Charlie Steenburg

Charlie Steenburg works with clients in patent litigation, trade secret cases, and other contested matters. He has extensive experience representing clients in district court and also at the International Trade Commission, where he played a key role in securing recent successes for our clients Sony Corporation and BTG plc. He has also worked on a series of reexamination and inter partes review requests while coordinating related litigations and ensuring that the post grant strategy complements the litigation strategy.

Recent Posts

The Significance of Trial (and Error)

Posted by Charlie Steenburg on Jul 31, 2015

Charlie Steenburg

Yesterday’s Federal Circuit decision in Smartflash LLC v. Apple illustrates the difference that even a few months can make when an accused infringer seeks to stay litigation pending covered business method (CBM) reviews of the asserted patent claims. Smartflash is asserting a series of digital rights management patents against Apple and Samsung in the Eastern District of Texas. All of Smartflash’s asserted claims are the subject of CBM reviews concerning Section 101 issues. Apple and Samsung sought to stay the litigations pending completion of the CBM process, but the district court denied these requests. On appeal, the Federal Circuit affirmed the denial of Apple’s motion, but ordered that Smartflash’s case against Samsung be stayed pending the CBM reviews.

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Topics: CBMs

Federal Circuit Reluctant to Second-Guess PTAB in CBMs, But Asserts the Right to Do So If Warranted

Posted by Charlie Steenburg on Jul 23, 2015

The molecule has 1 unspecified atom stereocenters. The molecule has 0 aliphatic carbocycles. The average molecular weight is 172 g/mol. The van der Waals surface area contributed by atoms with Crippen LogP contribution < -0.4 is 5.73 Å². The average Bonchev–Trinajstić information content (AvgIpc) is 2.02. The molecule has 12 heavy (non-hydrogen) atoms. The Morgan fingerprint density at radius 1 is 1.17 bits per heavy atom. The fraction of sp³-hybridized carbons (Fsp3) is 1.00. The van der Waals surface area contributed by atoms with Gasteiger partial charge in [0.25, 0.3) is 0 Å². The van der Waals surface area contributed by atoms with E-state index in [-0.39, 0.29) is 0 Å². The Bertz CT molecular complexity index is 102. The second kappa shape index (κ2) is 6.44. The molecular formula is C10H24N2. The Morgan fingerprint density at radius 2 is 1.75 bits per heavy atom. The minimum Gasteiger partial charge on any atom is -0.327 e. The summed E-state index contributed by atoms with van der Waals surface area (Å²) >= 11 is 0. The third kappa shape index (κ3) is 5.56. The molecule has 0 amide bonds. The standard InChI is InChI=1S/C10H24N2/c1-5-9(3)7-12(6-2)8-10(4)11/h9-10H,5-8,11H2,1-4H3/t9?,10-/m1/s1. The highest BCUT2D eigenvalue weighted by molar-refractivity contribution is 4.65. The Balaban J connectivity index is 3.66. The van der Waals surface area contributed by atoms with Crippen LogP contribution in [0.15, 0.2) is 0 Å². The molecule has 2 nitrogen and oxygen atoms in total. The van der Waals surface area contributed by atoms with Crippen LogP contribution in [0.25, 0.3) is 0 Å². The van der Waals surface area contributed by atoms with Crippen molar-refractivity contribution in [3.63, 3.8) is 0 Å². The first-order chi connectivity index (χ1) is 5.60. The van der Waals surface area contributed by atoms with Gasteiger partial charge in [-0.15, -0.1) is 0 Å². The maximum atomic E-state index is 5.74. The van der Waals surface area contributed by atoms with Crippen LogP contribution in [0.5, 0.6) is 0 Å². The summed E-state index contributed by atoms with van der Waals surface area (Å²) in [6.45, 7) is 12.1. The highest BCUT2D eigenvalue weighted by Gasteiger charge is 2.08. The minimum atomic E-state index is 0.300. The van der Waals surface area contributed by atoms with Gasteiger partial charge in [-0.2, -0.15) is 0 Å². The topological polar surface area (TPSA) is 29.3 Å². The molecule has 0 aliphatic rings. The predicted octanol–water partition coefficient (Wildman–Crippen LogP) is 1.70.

Charlie Steenburg

The Federal Circuit’s recent decision in Versata Development Group v. SAP America, Inc. validates the PTAB’s overall approach to “covered business method” (CBM) proceedings and suggests that patent owners face an uphill battle when appealing the cancellation of claims following CBM review. Significantly, however, the Federal Circuit ruled that it has the power when reviewing a final written decision to consider whether the patent qualified for CBM review at all. The USPTO had disagreed, maintaining that the Federal Circuit lacked authority to review this threshold question because it concerned the PTAB’s decision whether or not to institute CBM review at all—a determination that by law is “nonappealable.” The Federal Circuit’s decision offers hope for other patent owners who face CBM reviews and believe that the PTAB erred in deciding that the challenged patent even qualifies. It also indicates that the Federal Circuit will not always be willing to accept the USPTO’s reading of key language in the America Invents Act.

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Topics: Patent Owners, CBMs

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This blog is intended to promote thought and debate on developing areas of the law. The opinions, commentary and characterizations of cases provided on this blog are not legal advice and do not represent the opinions of Wolf Greenfield or its clients.